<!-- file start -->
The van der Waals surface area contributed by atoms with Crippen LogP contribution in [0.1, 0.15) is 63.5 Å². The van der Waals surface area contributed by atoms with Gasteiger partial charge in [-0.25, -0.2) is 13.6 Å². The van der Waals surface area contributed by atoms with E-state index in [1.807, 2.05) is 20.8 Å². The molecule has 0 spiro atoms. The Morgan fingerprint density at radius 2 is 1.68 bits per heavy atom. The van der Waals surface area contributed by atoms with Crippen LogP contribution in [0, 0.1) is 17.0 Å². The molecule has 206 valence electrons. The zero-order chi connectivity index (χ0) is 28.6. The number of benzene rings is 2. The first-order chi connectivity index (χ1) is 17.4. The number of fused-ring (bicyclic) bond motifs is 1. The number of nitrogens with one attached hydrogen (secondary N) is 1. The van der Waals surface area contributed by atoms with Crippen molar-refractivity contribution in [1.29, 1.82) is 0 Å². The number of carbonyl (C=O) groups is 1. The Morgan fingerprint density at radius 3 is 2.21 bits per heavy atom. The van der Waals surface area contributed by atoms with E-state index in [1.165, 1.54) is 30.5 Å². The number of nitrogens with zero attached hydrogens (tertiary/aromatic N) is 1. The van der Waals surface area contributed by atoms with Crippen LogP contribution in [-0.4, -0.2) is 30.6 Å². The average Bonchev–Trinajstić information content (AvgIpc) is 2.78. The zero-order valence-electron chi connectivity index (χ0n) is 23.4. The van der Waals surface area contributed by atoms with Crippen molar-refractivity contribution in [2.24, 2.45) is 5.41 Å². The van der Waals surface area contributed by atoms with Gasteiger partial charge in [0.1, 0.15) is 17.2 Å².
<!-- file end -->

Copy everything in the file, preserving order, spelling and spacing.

The van der Waals surface area contributed by atoms with Crippen LogP contribution in [0.1, 0.15) is 63.5 Å². The van der Waals surface area contributed by atoms with Gasteiger partial charge in [-0.25, -0.2) is 13.6 Å². The van der Waals surface area contributed by atoms with E-state index in [1.807, 2.05) is 20.8 Å². The molecule has 0 spiro atoms. The Morgan fingerprint density at radius 2 is 1.68 bits per heavy atom. The van der Waals surface area contributed by atoms with Crippen LogP contribution in [0, 0.1) is 17.0 Å². The molecule has 206 valence electrons. The zero-order chi connectivity index (χ0) is 28.6. The number of benzene rings is 2. The first-order chi connectivity index (χ1) is 17.4. The number of fused-ring (bicyclic) bond motifs is 1. The number of nitrogens with one attached hydrogen (secondary N) is 1. The van der Waals surface area contributed by atoms with Crippen molar-refractivity contribution in [1.29, 1.82) is 0 Å². The number of carbonyl (C=O) groups is 1. The Morgan fingerprint density at radius 3 is 2.21 bits per heavy atom. The van der Waals surface area contributed by atoms with E-state index in [1.165, 1.54) is 30.5 Å². The number of nitrogens with zero attached hydrogens (tertiary/aromatic N) is 1. The van der Waals surface area contributed by atoms with Crippen LogP contribution in [-0.4, -0.2) is 30.6 Å². The average Bonchev–Trinajstić information content (AvgIpc) is 2.78. The zero-order valence-electron chi connectivity index (χ0n) is 23.4. The van der Waals surface area contributed by atoms with Crippen molar-refractivity contribution in [2.24, 2.45) is 5.41 Å². The van der Waals surface area contributed by atoms with Gasteiger partial charge in [0.1, 0.15) is 17.2 Å².